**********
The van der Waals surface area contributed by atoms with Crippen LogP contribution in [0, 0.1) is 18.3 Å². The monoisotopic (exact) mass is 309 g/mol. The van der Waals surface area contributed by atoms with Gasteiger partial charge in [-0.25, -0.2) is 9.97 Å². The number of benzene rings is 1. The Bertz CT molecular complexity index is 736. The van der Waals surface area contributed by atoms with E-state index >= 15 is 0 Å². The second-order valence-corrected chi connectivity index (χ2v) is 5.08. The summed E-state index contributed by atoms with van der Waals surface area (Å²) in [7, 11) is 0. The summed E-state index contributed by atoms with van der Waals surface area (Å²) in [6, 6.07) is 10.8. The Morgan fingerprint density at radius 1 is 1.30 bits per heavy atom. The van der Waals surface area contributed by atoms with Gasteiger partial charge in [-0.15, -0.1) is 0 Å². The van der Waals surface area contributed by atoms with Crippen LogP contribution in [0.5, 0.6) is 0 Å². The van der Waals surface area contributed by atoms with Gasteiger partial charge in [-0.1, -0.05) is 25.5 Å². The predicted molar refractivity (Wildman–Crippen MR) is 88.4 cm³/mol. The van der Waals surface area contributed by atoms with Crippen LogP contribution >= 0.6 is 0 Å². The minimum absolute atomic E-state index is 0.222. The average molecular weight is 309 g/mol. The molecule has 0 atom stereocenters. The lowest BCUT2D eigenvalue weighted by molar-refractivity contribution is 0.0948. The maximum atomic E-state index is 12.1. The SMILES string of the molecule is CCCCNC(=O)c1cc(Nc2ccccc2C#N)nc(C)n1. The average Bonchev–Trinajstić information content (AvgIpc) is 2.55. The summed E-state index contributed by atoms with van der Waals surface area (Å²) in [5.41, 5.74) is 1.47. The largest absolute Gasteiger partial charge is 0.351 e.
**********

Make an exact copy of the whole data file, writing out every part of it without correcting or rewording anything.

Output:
The van der Waals surface area contributed by atoms with Crippen LogP contribution in [0, 0.1) is 18.3 Å². The monoisotopic (exact) mass is 309 g/mol. The van der Waals surface area contributed by atoms with Gasteiger partial charge in [-0.25, -0.2) is 9.97 Å². The number of benzene rings is 1. The Bertz CT molecular complexity index is 736. The van der Waals surface area contributed by atoms with E-state index >= 15 is 0 Å². The second-order valence-corrected chi connectivity index (χ2v) is 5.08. The summed E-state index contributed by atoms with van der Waals surface area (Å²) in [7, 11) is 0. The summed E-state index contributed by atoms with van der Waals surface area (Å²) in [6, 6.07) is 10.8. The Morgan fingerprint density at radius 1 is 1.30 bits per heavy atom. The van der Waals surface area contributed by atoms with Gasteiger partial charge in [-0.15, -0.1) is 0 Å². The van der Waals surface area contributed by atoms with Crippen LogP contribution in [0.5, 0.6) is 0 Å². The van der Waals surface area contributed by atoms with Gasteiger partial charge in [-0.1, -0.05) is 25.5 Å². The predicted molar refractivity (Wildman–Crippen MR) is 88.4 cm³/mol. The van der Waals surface area contributed by atoms with Crippen LogP contribution >= 0.6 is 0 Å². The minimum absolute atomic E-state index is 0.222. The average molecular weight is 309 g/mol. The molecule has 0 atom stereocenters. The lowest BCUT2D eigenvalue weighted by molar-refractivity contribution is 0.0948. The maximum atomic E-state index is 12.1. The SMILES string of the molecule is CCCCNC(=O)c1cc(Nc2ccccc2C#N)nc(C)n1. The average Bonchev–Trinajstić information content (AvgIpc) is 2.55. The summed E-state index contributed by atoms with van der Waals surface area (Å²) in [5.41, 5.74) is 1.47. The largest absolute Gasteiger partial charge is 0.351 e.